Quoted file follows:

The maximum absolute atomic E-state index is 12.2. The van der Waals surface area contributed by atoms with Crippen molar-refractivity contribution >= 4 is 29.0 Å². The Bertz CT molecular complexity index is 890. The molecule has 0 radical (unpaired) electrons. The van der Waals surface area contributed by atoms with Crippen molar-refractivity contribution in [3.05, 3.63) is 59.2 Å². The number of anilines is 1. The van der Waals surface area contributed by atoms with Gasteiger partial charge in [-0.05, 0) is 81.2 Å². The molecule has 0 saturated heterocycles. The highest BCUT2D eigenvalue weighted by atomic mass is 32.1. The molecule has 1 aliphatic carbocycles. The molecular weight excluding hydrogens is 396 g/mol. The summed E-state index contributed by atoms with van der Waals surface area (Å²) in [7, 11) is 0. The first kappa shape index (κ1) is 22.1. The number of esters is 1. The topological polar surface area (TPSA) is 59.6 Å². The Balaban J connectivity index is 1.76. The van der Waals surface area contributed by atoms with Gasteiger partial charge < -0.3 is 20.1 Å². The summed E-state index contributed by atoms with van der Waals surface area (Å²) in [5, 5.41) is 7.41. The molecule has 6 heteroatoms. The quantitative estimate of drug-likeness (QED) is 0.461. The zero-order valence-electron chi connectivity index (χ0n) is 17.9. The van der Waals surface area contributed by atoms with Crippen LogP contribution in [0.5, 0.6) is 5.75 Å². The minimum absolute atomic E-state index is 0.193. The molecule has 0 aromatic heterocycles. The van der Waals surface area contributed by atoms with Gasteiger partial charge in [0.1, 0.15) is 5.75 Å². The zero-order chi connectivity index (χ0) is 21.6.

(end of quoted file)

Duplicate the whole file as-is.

The maximum absolute atomic E-state index is 12.2. The van der Waals surface area contributed by atoms with Crippen molar-refractivity contribution >= 4 is 29.0 Å². The Bertz CT molecular complexity index is 890. The molecule has 0 radical (unpaired) electrons. The van der Waals surface area contributed by atoms with Crippen molar-refractivity contribution in [3.05, 3.63) is 59.2 Å². The number of anilines is 1. The van der Waals surface area contributed by atoms with Gasteiger partial charge in [-0.05, 0) is 81.2 Å². The molecule has 0 saturated heterocycles. The highest BCUT2D eigenvalue weighted by atomic mass is 32.1. The molecule has 1 aliphatic carbocycles. The molecular weight excluding hydrogens is 396 g/mol. The summed E-state index contributed by atoms with van der Waals surface area (Å²) in [7, 11) is 0. The first kappa shape index (κ1) is 22.1. The number of esters is 1. The topological polar surface area (TPSA) is 59.6 Å². The Balaban J connectivity index is 1.76. The van der Waals surface area contributed by atoms with Gasteiger partial charge < -0.3 is 20.1 Å². The summed E-state index contributed by atoms with van der Waals surface area (Å²) in [5, 5.41) is 7.41. The molecule has 6 heteroatoms. The quantitative estimate of drug-likeness (QED) is 0.461. The zero-order valence-electron chi connectivity index (χ0n) is 17.9. The van der Waals surface area contributed by atoms with Crippen LogP contribution in [0.5, 0.6) is 5.75 Å². The minimum absolute atomic E-state index is 0.193. The molecule has 0 aromatic heterocycles. The van der Waals surface area contributed by atoms with Gasteiger partial charge in [0.1, 0.15) is 5.75 Å². The zero-order chi connectivity index (χ0) is 21.6.